Zeca’s failed UDRP complaint (D2017-0158) provides a reminder to rights holders that a longstanding history of trading and trade mark registrations alone don’t make for a guaranteed win at WIPO.

Zeca, an Italian spare parts manufacturer and motor mechanic business, brought a UDRP complaint to recover the domain zeca.com (registered in 2003), which linked to a parked webpage displaying pay-per-click links through to music websites. Zeca relied upon 60 years of use of the trade mark ZECA, trade mark registrations for ZECA dating as far back as 1955, and a domain portfolio including zeca.it and zeca.us.

To win this UDRP complaint, Zeca needed to show that:

  1. com was identical or confusingly similar to a trademark or service mark in which Zeca had rights; and
  2. the current owner had no rights or legitimate interests in respect of zeca.com; and
  3. com had been registered and was being used in bad faith.

Grounds 1 and 2 were made out based on Zeca’s trading history/rights together with the current domain owner’s passive use and lack of any appreciable claim to ZECA.

However, the Panel rejected a finding of bad faith (Ground 3) by the current owner on the basis that Zeca had failed to provide substantive evidence showing the scale of its commercial activities over the past 60 years or, alternatively, since zeca.com’s registration. The burden of proof in a UDRP complaint is on the Complainant, and a Panel will not simply find bad faith by virtue of satisfying Grounds 1 and 2. Something more is needed. Here, there was nothing to show that the current owner was aware of Zeca / the ZECA brand when it registered zeca.com. Nor was the current owner’s use (a parked webpage linking to music sites) enough to allow an inference of bad faith, as may arguably have been the case if the site had linked through to tool websites, vehicle repair pages, or hosted a rival online tool store.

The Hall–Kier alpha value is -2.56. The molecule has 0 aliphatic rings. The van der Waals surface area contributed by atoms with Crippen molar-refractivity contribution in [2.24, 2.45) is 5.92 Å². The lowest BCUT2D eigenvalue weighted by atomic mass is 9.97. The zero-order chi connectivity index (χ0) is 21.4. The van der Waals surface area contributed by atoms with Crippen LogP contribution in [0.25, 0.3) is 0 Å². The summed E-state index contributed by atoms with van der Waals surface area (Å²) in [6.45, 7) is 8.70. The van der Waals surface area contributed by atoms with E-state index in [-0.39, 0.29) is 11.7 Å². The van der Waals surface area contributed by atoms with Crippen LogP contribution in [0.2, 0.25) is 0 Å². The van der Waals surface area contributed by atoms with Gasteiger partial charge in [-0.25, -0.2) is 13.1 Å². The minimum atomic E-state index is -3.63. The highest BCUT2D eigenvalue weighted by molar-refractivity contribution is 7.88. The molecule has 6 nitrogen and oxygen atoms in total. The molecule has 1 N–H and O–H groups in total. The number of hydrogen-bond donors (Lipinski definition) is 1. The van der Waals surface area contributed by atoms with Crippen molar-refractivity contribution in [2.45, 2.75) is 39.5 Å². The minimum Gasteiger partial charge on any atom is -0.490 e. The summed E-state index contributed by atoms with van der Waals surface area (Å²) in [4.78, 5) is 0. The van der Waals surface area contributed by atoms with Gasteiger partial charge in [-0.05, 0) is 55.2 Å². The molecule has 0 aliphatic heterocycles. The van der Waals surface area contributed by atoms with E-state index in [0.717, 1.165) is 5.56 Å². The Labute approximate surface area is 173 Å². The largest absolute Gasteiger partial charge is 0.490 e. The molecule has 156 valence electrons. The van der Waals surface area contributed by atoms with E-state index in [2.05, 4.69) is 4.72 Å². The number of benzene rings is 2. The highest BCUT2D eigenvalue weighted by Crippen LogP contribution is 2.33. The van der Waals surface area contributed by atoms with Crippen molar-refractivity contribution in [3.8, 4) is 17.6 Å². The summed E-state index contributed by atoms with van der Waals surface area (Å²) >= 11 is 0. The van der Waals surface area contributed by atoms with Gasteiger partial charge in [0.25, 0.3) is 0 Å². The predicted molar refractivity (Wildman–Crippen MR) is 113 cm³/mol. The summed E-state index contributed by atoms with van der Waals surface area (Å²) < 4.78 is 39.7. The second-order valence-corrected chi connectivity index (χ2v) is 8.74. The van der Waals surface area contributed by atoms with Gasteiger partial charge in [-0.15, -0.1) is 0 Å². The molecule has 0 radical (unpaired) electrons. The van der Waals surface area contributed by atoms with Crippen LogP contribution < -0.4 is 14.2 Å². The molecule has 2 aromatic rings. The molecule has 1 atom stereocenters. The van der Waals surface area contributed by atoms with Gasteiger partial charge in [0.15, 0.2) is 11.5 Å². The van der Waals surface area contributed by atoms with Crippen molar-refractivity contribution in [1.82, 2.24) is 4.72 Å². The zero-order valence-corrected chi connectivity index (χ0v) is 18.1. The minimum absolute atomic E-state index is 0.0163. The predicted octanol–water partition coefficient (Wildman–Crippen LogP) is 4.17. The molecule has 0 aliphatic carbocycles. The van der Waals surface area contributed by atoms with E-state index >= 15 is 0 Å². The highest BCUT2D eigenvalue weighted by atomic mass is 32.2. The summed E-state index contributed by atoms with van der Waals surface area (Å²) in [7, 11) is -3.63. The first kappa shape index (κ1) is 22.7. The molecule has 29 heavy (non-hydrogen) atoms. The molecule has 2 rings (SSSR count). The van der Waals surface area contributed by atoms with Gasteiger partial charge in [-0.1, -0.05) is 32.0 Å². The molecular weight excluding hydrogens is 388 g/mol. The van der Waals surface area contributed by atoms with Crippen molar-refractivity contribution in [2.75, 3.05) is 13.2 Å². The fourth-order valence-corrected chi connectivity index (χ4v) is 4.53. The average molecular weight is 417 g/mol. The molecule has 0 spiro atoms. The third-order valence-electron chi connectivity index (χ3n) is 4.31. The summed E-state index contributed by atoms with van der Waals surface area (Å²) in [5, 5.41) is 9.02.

Cases such as this show the need to take a circumspect approach to filing a UDRP complaint where there is no positive evidence of bad faith (e.g. the usual opportunistic approach from a domain owner or a domain listed via a domain broker for unreasonable sums). The problem Zeca faced is not unique to them but is more likely to be faced by B-2-B brands from a bricks and mortar background making the transition from bricks to clicks.

What is clear from this case is that frontloading the best evidence possible is key to success because there are no further formal evidence rounds or appeal routes. Put simply, a brand owner must know their song before they sing it.